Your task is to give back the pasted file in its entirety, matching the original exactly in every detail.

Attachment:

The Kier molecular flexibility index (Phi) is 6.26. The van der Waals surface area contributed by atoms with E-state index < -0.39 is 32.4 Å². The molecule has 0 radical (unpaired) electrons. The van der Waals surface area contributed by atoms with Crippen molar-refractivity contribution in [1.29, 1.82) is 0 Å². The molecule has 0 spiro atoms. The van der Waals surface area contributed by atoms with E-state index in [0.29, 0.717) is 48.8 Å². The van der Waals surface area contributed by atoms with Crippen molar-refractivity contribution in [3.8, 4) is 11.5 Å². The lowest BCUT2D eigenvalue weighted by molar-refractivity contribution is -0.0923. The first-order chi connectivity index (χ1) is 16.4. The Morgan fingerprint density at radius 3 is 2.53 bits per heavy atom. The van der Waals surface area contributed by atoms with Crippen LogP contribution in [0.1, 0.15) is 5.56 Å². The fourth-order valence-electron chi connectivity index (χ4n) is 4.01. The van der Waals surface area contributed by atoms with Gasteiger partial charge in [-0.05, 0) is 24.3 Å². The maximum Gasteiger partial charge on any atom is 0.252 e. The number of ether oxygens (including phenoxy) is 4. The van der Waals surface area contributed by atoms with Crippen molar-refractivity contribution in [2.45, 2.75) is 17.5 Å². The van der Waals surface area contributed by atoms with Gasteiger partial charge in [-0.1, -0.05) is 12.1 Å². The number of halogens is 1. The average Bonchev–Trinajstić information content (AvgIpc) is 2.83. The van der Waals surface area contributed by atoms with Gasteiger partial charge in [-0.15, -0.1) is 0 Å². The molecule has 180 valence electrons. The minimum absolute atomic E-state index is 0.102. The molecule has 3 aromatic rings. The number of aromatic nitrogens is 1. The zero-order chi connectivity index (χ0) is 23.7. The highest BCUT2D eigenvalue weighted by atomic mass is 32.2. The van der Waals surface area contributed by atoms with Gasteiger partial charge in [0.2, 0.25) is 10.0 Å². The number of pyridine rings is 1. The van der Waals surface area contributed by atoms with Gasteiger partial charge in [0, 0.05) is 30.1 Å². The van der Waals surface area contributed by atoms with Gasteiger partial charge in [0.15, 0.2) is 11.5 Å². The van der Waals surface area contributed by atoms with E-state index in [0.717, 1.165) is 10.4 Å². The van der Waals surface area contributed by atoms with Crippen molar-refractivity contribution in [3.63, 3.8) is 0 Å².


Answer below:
The Kier molecular flexibility index (Phi) is 6.26. The van der Waals surface area contributed by atoms with E-state index < -0.39 is 32.4 Å². The molecule has 0 radical (unpaired) electrons. The van der Waals surface area contributed by atoms with Crippen molar-refractivity contribution in [1.29, 1.82) is 0 Å². The molecule has 0 spiro atoms. The van der Waals surface area contributed by atoms with E-state index in [0.29, 0.717) is 48.8 Å². The van der Waals surface area contributed by atoms with Crippen molar-refractivity contribution in [3.8, 4) is 11.5 Å². The lowest BCUT2D eigenvalue weighted by molar-refractivity contribution is -0.0923. The first-order chi connectivity index (χ1) is 16.4. The Morgan fingerprint density at radius 3 is 2.53 bits per heavy atom. The van der Waals surface area contributed by atoms with Crippen LogP contribution in [0.1, 0.15) is 5.56 Å². The fourth-order valence-electron chi connectivity index (χ4n) is 4.01. The van der Waals surface area contributed by atoms with Gasteiger partial charge in [-0.05, 0) is 24.3 Å². The maximum Gasteiger partial charge on any atom is 0.252 e. The number of ether oxygens (including phenoxy) is 4. The van der Waals surface area contributed by atoms with Crippen molar-refractivity contribution in [2.45, 2.75) is 17.5 Å². The van der Waals surface area contributed by atoms with Gasteiger partial charge in [-0.1, -0.05) is 12.1 Å². The number of halogens is 1. The average Bonchev–Trinajstić information content (AvgIpc) is 2.83. The van der Waals surface area contributed by atoms with Gasteiger partial charge in [-0.15, -0.1) is 0 Å². The molecule has 180 valence electrons. The minimum absolute atomic E-state index is 0.102. The molecule has 3 aromatic rings. The number of aromatic nitrogens is 1. The zero-order chi connectivity index (χ0) is 23.7. The highest BCUT2D eigenvalue weighted by atomic mass is 32.2. The van der Waals surface area contributed by atoms with Gasteiger partial charge in [0.2, 0.25) is 10.0 Å². The number of pyridine rings is 1. The van der Waals surface area contributed by atoms with Gasteiger partial charge in [0, 0.05) is 30.1 Å². The van der Waals surface area contributed by atoms with Gasteiger partial charge in [0.15, 0.2) is 11.5 Å². The van der Waals surface area contributed by atoms with E-state index in [0.717, 1.165) is 10.4 Å². The van der Waals surface area contributed by atoms with Crippen molar-refractivity contribution in [3.63, 3.8) is 0 Å².